Three cities in three days…that’s been my recent experience as I’ve rambled across the country. Last Thursday, I got up at 4:30 in the morning to catch a 7:00 flight to Spokane for a board meeting and professional conference. After two busy days, I got home to Seattle Friday evening around 10:00 p.m. The following day I drove my daughter over the Cascade Mountains to a soccer game in Ellensburg, Washington. It was a glorious autumn day full of sunshine, sports competition, and turning leaves (at least on the non-evergreen trees). After church Sunday morning, I caught a five hour flight to Alexandria, Virginia for another work-related meeting. And it’s from Virginia on the other side of the country that I sit preparing this post pondering how RA affects travels.
Traveling can be stressful enough without battling RA. Getting out of routine, waiting in lines, sitting cramped in small spaces with crowds, changes in diet, time zone differences can wear on anyone. But it can wreck havoc on someone with an autoimmune disease that increases fatigue. During these busy few days I’ve made a special effort to take time to relax and allocate energy and resources carefully. Not wanting to have a loss of sleep exacerbate things, I find that the judicious use of a safe sleep medication such as Ambien can work wonders.
That brings up another set of issues – traveling with medications. It just so happens that my scheduled injection of Humira is due while away. As a delicate genetically engineered protein, Humira must stay refrigerated. I carefully packed my auto-injector pen in a portable cooler and threw in three ice packs. I also made sure I had an alcohol wipe and bandage. I placed this in the middle of my clothes for added insulation and checked my bag figuring that it would last the seven some hours of total travel time. When I opened my luggage in my hotel room, it was still a perfect temperature. I quickly placed the medicine in the small fridge in my hotel room and it’s all ready for tomorrow’s injection. In addition to Humira, there’s the assorted other medications that must be brought along and I use a pill organizer keep in my carry-one bag.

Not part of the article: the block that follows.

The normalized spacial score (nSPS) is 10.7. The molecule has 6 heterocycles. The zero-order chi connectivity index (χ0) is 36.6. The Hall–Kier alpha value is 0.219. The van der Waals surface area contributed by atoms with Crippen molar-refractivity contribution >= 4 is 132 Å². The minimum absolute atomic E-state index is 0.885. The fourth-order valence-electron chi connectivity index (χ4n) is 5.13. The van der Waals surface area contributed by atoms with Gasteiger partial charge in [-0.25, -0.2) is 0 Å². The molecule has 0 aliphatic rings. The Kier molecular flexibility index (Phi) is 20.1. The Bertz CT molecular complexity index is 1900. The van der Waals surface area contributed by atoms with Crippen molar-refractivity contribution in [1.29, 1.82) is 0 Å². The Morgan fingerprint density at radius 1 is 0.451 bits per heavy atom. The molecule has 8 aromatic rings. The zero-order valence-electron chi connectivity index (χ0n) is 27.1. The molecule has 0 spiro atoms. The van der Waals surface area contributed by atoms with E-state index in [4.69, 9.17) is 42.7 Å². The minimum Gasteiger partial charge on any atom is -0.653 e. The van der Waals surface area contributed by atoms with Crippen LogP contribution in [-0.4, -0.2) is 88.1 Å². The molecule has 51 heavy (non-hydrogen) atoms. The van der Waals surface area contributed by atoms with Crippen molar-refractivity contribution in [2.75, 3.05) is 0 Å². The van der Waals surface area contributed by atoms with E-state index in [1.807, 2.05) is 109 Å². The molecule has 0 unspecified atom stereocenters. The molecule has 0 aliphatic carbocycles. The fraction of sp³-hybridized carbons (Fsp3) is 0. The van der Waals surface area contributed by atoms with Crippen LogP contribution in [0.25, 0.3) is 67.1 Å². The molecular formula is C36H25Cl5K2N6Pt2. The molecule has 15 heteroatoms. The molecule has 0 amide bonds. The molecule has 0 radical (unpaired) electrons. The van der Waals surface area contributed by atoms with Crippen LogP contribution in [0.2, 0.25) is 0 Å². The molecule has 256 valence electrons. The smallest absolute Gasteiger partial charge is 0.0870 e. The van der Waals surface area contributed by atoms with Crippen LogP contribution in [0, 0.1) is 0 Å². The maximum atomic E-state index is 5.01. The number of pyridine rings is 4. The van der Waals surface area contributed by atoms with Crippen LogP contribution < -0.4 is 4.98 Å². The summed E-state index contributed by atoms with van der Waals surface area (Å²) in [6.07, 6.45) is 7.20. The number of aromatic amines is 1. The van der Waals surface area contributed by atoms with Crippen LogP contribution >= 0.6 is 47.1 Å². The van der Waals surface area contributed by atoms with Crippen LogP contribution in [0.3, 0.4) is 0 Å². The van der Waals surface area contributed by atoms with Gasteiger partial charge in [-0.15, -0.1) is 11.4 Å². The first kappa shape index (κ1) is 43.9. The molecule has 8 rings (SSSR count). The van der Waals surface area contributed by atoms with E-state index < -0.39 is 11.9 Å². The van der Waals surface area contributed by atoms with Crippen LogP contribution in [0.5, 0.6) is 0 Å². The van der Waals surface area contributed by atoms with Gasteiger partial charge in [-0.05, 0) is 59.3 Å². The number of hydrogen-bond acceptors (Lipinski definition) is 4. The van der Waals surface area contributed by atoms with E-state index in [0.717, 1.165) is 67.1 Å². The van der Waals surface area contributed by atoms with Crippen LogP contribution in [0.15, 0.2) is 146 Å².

With careful planning and preparation, things went swimmingly well. That was until late this afternoon when I decided to get some fresh air and go for a walk around Alexandria. As I returned to the hotel, I noticed my right Achilles getting painful and tight. By the time I got ready to meet colleagues for dinner, I could barely walk on it. Not able to take NSAIDS, I don’t have many treatment choices other than ice and rest. But I will likely blow off the ice since I don’t feel like tracking down the ice machine and finding a bag in which to put it. Based on prior experience and surgeries, I suspect that the tendon is tearing again. I’ll make adjustments and try to stay off it as much as possible knowing that this will be the first topic of discussion when I see my rheumatologist next week.
Thus far it’s been a productive and pleasurable set of excursions away from the comforts and routine of home. Prior planning and careful use of time and energy makes the difference between a miserable trip and an enjoyable one.